I was tempted to buy a Playmobil soldier in the museum shop, but managed to resist.
 
Comments:
Gabriele

I was tempted to buy a Playmobil soldier in the museum shop, but managed to resist.

Good, how could one buy only one?

Good pictures! That exhibit looks like a good way to explain much of what happned.
 
That is an amazing exhibition! I don't know how you managed to leave it without buying half a legion including train, dice and helmet polishers!
 
I'm with Jerry!
Makes one extraordinarily covetous!
 
Damn, at 36 am I too old to put Playmobile on my Christmas list? This is great.
 
Lol, Jeri and Hank are right, I would have liked to get more than one, and then I'd have to get a mule, too and a few cavalry .... I so don't have the space to put a Playmobil cohort.

Brian, why not? There's no age limit to having fun. :)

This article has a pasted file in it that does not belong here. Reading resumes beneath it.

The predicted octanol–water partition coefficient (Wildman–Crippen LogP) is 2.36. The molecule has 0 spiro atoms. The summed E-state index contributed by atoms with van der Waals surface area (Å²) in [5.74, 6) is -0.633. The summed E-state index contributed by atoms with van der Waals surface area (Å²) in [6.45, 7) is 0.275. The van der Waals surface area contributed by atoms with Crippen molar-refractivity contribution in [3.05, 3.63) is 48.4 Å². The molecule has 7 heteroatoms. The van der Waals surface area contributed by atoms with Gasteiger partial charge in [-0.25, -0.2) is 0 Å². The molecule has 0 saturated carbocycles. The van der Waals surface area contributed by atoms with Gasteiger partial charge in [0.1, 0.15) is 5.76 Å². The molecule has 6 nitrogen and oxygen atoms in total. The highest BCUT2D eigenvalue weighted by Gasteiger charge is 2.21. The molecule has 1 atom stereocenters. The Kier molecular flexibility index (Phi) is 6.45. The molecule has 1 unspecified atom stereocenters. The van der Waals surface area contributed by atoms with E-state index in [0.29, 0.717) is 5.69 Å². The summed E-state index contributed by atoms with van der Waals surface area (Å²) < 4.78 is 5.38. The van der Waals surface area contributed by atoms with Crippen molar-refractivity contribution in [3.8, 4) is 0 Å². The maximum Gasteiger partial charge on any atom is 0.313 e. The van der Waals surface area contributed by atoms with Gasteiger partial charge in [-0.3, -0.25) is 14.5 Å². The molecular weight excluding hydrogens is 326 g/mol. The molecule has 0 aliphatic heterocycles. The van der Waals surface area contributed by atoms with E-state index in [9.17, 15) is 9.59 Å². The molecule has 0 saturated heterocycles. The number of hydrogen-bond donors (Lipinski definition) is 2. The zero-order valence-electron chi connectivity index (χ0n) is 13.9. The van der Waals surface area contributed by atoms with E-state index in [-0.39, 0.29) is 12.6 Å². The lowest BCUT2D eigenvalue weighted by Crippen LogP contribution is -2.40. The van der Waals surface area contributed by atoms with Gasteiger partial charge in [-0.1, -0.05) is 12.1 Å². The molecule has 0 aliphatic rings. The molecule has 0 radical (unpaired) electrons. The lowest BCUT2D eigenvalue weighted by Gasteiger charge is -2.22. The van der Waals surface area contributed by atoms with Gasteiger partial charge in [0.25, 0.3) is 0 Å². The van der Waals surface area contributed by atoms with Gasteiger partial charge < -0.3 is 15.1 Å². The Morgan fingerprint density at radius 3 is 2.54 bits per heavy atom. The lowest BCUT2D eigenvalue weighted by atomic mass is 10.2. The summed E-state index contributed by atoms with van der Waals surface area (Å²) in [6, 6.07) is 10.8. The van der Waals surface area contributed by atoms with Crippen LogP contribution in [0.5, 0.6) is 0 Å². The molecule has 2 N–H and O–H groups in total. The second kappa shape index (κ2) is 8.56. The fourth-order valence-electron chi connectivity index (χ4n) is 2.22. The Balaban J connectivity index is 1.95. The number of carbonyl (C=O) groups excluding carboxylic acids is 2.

This is just astonishing, Gabriele. A great post. We visited the new Great North Museum in Newcastle, with its model of Hadrian's Wall back in the summer - and went on to Arbeia, the Roman fort at South Shields - amazing reconstruced buildings there.
 
Sorry, I have been trying to rectify the broken link ... unsuccessfully!
 
Constance, I've been to Arbeia, but didn't manage to get the museum into my schedule. But I've been to the Hadrian's Wall in 2007.

Here's the Great North Musuem link.
 
Very cool. Almost makes me want to recreate a roman battle, just for the Playmobil Romans.
Hope you have a wonderful Christmas.
 
Now there's an idea, Ann. Hm, where to get some playmobil Germans, lol.

Merry Christmas to you.
 
I bet someone had great fun putting that exhibition together - almost as much fun as you had with the captions!